Waltham Abbey church
Waltham Abbey church

The roots of Waltham Abbey's historic church go back deep into the Saxon period, to the year 610AD, when King Sabert of the East Saxons founded a minster in the centre of his royal hunting park of Waltham. Sabert's people reverted to paganism after his death in 617AD, but when Offa of Mercia took control of the area in the late 8th century he built a stone church around the earlier timber structure.

Tofig's Holy Cross

In the early 11th century King Cnut gave Waltham to Tofig, one of his most powerful nobles. Tofig owned estates in Somerset as well as Essex, and on one of those southern estates he found a large stone crucifix, buried on the top of a hill. This crucifix was brought to Waltham. where it became a destination for pilgrims. The church became known as Holy Cross after the crucifix.

In the 1050s Waltham was granted by King Edward the Confessor to Harold Godwinson, son of the Earl of Essex, and the king's brother-in-law. Harold was said to have been healed of an affliction by praying before the holy cross, and as a result, he decided to rebuild the existing church and made it clear that he wished to buried here. He also set up a college of 16 lay canons to administer his new church.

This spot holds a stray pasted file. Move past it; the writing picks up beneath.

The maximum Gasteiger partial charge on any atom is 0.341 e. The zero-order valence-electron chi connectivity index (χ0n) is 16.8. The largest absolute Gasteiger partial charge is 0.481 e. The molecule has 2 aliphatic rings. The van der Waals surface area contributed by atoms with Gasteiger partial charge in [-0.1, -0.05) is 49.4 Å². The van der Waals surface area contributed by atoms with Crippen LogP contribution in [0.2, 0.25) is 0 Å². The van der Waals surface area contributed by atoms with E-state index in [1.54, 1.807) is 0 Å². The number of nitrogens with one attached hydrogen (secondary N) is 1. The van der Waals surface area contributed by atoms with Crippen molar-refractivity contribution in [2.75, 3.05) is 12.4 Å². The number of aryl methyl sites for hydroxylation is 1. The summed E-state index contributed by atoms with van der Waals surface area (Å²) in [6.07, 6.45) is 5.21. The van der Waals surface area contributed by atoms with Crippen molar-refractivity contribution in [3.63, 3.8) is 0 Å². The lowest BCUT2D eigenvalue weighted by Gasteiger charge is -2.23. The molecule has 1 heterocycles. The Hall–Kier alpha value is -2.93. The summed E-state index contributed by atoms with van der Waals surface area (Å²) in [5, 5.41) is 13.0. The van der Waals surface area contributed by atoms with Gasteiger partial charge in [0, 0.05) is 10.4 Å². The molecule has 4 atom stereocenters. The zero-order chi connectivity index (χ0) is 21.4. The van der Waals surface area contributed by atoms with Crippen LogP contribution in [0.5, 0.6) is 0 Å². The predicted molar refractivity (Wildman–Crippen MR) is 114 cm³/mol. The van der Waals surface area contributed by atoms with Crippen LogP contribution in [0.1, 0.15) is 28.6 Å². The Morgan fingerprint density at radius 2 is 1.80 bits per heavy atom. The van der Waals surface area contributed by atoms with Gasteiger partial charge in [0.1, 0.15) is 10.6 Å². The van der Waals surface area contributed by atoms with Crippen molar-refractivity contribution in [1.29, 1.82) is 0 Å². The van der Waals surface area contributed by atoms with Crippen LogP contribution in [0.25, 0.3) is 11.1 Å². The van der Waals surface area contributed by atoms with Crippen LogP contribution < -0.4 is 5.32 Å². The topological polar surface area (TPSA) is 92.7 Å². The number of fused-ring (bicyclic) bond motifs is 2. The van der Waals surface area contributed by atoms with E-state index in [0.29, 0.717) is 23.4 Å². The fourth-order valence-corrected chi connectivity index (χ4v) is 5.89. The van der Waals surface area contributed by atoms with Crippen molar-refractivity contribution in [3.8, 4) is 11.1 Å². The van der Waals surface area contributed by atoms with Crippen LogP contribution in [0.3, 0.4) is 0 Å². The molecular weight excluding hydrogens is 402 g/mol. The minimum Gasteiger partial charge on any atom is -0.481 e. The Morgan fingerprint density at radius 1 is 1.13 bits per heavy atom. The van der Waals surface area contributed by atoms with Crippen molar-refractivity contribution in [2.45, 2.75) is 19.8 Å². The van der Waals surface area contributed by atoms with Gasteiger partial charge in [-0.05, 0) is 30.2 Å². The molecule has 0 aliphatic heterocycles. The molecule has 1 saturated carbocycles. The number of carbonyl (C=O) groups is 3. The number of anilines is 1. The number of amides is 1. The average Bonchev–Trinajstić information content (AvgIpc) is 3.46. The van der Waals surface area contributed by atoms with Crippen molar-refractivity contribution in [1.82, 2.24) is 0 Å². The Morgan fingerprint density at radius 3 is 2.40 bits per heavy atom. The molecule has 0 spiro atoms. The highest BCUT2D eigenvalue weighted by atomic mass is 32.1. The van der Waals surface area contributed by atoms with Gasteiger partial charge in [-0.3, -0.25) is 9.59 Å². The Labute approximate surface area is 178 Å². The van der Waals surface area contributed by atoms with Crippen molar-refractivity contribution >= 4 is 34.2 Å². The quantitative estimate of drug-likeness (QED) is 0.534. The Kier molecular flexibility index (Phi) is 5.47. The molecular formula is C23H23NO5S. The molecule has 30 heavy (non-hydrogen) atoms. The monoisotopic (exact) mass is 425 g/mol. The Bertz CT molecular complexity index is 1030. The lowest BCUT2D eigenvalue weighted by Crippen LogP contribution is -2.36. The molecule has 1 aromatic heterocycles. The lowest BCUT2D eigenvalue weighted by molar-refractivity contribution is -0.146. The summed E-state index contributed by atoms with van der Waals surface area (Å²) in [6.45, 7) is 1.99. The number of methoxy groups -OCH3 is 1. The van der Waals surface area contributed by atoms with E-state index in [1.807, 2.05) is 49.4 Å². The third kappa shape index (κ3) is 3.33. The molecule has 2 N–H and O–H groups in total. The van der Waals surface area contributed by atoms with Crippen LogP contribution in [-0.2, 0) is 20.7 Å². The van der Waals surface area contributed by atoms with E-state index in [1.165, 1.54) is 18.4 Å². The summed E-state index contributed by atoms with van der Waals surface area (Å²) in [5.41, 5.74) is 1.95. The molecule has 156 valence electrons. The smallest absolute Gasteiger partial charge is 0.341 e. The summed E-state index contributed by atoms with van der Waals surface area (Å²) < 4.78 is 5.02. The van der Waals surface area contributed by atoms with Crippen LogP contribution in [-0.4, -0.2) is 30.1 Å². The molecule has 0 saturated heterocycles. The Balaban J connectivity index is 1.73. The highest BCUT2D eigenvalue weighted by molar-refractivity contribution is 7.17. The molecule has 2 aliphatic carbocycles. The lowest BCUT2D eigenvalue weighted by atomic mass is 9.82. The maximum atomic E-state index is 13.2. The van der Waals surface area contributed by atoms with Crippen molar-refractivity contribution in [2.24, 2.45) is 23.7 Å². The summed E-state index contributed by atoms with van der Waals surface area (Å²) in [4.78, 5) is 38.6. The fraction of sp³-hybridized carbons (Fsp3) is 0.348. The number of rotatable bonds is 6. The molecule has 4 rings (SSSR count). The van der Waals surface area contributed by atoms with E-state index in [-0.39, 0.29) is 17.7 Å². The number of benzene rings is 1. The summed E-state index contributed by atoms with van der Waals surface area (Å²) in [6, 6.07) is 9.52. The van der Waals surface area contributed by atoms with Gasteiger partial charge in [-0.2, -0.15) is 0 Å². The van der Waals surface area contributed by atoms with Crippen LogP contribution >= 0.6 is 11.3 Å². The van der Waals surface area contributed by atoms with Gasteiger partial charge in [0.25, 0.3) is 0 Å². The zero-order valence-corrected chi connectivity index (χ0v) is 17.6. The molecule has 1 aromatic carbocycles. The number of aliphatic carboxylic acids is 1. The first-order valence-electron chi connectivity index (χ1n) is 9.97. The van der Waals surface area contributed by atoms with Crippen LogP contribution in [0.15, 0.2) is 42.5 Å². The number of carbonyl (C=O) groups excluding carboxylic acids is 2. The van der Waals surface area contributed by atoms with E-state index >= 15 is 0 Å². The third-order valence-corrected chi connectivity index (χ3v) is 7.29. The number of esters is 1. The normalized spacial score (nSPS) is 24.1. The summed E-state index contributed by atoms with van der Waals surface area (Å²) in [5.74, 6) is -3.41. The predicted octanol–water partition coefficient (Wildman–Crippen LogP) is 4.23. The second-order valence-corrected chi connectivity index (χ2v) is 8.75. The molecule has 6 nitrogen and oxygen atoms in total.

King Harold's grave site
King Harold's grave site

When Edward died Harold took the throne as King Harold I, but his brief reign ended with defeat to William the Conqueror at the Battle of Hastings in 1066. On his way to meet William's Normans at Hastings, Harold stopped at Waltham to pray for victory.

According to legend, after the battle, Harold's body was carried to Waltham as he had wished, and there buried before the altar of the church he had built. His grave was supposedly moved several times over the centuries as the church was extended.

Unfortunately for legend, there is no proof that Harold was ever actually transported from Hastings to Waltham, and it seems just as likely that he was unceremoniously buried with his fallen warriors at Hastings.

Let's not let history get in the way of a good story; there is a memorial to Harold on the presumed site of his grave, before the high altar of the Saxon church. A few steps from the memorial is an area of herringbone stonework in the east wall of the church. This would certainly have been part of Harold's late Saxon work.

Norman nave pillar
Norman nave pillar

Only fragments of Harold's church remain, for around 1080 a new Norman church was begun. The earliest part of this structure is the current apsidal east ambulatory. In the 12th century, a new nave was built, supported on wonderful Romanesque pillars carved with grooves and chevrons. Above the nave pillars are wide, ornamented galleries and a clerestory.